How can one best explain China's remarkable economic growth during twenty-one years and its rise from autarky to world economic power? The exercise requires chutzpah; it demands simplification; it cries out for the trained capacity to present a unifying theme with a weighty set of policy implications. Fortunately the academic establishment possesses these traits in abundance. Examples range broadly from the socialist romantic to the capitalist romantics; the former believing that China has developed its own and specifically noncapitalist path, the latter that it is transforming itself into a free-market system.The two camps hurl paper missiles at each other in a satisfying postlude to the Cold War.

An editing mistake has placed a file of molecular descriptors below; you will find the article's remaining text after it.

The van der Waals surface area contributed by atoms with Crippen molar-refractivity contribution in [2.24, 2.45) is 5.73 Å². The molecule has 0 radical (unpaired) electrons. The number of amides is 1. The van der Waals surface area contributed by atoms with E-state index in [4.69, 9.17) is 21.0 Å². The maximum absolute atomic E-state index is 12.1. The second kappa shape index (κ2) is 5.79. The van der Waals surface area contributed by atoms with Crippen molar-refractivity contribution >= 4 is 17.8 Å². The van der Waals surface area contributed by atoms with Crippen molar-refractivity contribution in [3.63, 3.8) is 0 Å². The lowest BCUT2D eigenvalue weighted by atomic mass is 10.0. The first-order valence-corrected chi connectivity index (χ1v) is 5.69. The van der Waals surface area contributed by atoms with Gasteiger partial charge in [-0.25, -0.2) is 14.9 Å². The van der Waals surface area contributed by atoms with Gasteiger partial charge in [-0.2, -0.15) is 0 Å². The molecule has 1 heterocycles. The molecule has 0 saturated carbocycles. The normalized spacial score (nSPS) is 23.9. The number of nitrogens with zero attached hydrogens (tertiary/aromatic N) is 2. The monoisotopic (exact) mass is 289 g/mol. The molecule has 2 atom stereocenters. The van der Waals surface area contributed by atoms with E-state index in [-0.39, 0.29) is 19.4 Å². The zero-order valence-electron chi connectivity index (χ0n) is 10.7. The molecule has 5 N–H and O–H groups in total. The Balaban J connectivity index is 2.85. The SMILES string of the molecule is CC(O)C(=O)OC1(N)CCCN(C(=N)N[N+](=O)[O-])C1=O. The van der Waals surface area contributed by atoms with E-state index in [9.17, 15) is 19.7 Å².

But this battle is not, alas, about China. At least, it is not about China specifically. It is about economics, the economics profession, the indoctrination of students and policy analysts, and the politically and academically correct set of beliefs for those who practice development. As a result, it bears an eerie resemblance to the long history of policy discussions in China itself, which similarly are not about the actual problems of the country. Rather, they focus on the correct line and the ascendancy of adherents of one line over the adherents of another.